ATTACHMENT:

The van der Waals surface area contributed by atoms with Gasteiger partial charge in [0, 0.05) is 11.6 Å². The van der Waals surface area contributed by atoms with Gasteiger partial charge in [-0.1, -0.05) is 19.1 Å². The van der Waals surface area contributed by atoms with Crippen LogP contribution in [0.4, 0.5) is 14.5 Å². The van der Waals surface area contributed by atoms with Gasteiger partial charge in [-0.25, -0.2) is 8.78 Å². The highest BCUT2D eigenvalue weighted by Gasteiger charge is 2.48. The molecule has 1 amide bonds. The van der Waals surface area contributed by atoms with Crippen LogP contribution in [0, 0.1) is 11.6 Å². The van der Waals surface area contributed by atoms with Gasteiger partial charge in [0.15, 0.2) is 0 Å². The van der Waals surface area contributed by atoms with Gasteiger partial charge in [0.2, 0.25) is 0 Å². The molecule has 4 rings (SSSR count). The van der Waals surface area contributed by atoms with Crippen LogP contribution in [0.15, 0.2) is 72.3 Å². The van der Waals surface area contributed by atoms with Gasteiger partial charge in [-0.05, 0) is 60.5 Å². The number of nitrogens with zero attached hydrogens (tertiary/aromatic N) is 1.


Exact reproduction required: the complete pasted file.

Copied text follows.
The van der Waals surface area contributed by atoms with Gasteiger partial charge in [0, 0.05) is 11.6 Å². The van der Waals surface area contributed by atoms with Gasteiger partial charge in [-0.1, -0.05) is 19.1 Å². The van der Waals surface area contributed by atoms with Crippen LogP contribution in [0.4, 0.5) is 14.5 Å². The van der Waals surface area contributed by atoms with Gasteiger partial charge in [-0.25, -0.2) is 8.78 Å². The highest BCUT2D eigenvalue weighted by Gasteiger charge is 2.48. The molecule has 1 amide bonds. The van der Waals surface area contributed by atoms with Crippen LogP contribution in [0, 0.1) is 11.6 Å². The van der Waals surface area contributed by atoms with Gasteiger partial charge in [0.15, 0.2) is 0 Å². The van der Waals surface area contributed by atoms with Gasteiger partial charge in [0.2, 0.25) is 0 Å². The molecule has 4 rings (SSSR count). The van der Waals surface area contributed by atoms with Crippen LogP contribution in [0.15, 0.2) is 72.3 Å². The van der Waals surface area contributed by atoms with Gasteiger partial charge in [-0.05, 0) is 60.5 Å². The number of nitrogens with zero attached hydrogens (tertiary/aromatic N) is 1.